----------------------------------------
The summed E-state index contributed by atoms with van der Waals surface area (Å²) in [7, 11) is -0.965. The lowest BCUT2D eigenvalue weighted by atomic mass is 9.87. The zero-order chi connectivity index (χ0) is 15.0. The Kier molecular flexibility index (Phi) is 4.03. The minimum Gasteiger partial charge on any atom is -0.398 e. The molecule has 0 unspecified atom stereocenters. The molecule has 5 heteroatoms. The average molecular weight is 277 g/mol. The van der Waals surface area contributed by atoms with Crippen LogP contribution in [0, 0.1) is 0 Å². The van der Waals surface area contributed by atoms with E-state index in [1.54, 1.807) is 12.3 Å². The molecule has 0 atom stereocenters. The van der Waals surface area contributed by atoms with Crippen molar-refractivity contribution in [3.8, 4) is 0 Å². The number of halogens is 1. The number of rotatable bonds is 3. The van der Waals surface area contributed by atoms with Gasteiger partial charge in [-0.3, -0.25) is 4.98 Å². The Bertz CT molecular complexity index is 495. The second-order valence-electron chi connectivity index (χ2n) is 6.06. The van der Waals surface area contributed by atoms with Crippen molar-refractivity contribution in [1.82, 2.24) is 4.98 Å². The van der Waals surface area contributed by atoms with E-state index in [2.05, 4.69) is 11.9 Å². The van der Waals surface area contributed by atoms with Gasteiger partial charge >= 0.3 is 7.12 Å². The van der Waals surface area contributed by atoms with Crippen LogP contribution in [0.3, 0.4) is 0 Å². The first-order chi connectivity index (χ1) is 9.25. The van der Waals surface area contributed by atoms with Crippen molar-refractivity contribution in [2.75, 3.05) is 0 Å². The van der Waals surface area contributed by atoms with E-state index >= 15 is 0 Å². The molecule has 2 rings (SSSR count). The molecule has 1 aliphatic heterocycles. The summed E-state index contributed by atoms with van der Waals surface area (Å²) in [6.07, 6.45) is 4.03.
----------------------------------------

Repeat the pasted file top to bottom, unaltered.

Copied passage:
The summed E-state index contributed by atoms with van der Waals surface area (Å²) in [7, 11) is -0.965. The lowest BCUT2D eigenvalue weighted by atomic mass is 9.87. The zero-order chi connectivity index (χ0) is 15.0. The Kier molecular flexibility index (Phi) is 4.03. The minimum Gasteiger partial charge on any atom is -0.398 e. The molecule has 0 unspecified atom stereocenters. The molecule has 5 heteroatoms. The average molecular weight is 277 g/mol. The van der Waals surface area contributed by atoms with Crippen LogP contribution in [0, 0.1) is 0 Å². The van der Waals surface area contributed by atoms with E-state index in [1.54, 1.807) is 12.3 Å². The molecule has 0 atom stereocenters. The van der Waals surface area contributed by atoms with Crippen molar-refractivity contribution in [3.8, 4) is 0 Å². The number of halogens is 1. The number of rotatable bonds is 3. The van der Waals surface area contributed by atoms with Gasteiger partial charge in [-0.3, -0.25) is 4.98 Å². The Bertz CT molecular complexity index is 495. The second-order valence-electron chi connectivity index (χ2n) is 6.06. The van der Waals surface area contributed by atoms with Crippen molar-refractivity contribution in [1.82, 2.24) is 4.98 Å². The van der Waals surface area contributed by atoms with E-state index in [2.05, 4.69) is 11.9 Å². The van der Waals surface area contributed by atoms with Gasteiger partial charge >= 0.3 is 7.12 Å². The van der Waals surface area contributed by atoms with Crippen LogP contribution in [0.3, 0.4) is 0 Å². The first-order chi connectivity index (χ1) is 9.25. The van der Waals surface area contributed by atoms with Crippen molar-refractivity contribution in [2.75, 3.05) is 0 Å². The van der Waals surface area contributed by atoms with E-state index >= 15 is 0 Å². The molecule has 2 rings (SSSR count). The molecule has 1 aliphatic heterocycles. The summed E-state index contributed by atoms with van der Waals surface area (Å²) in [6.07, 6.45) is 4.03.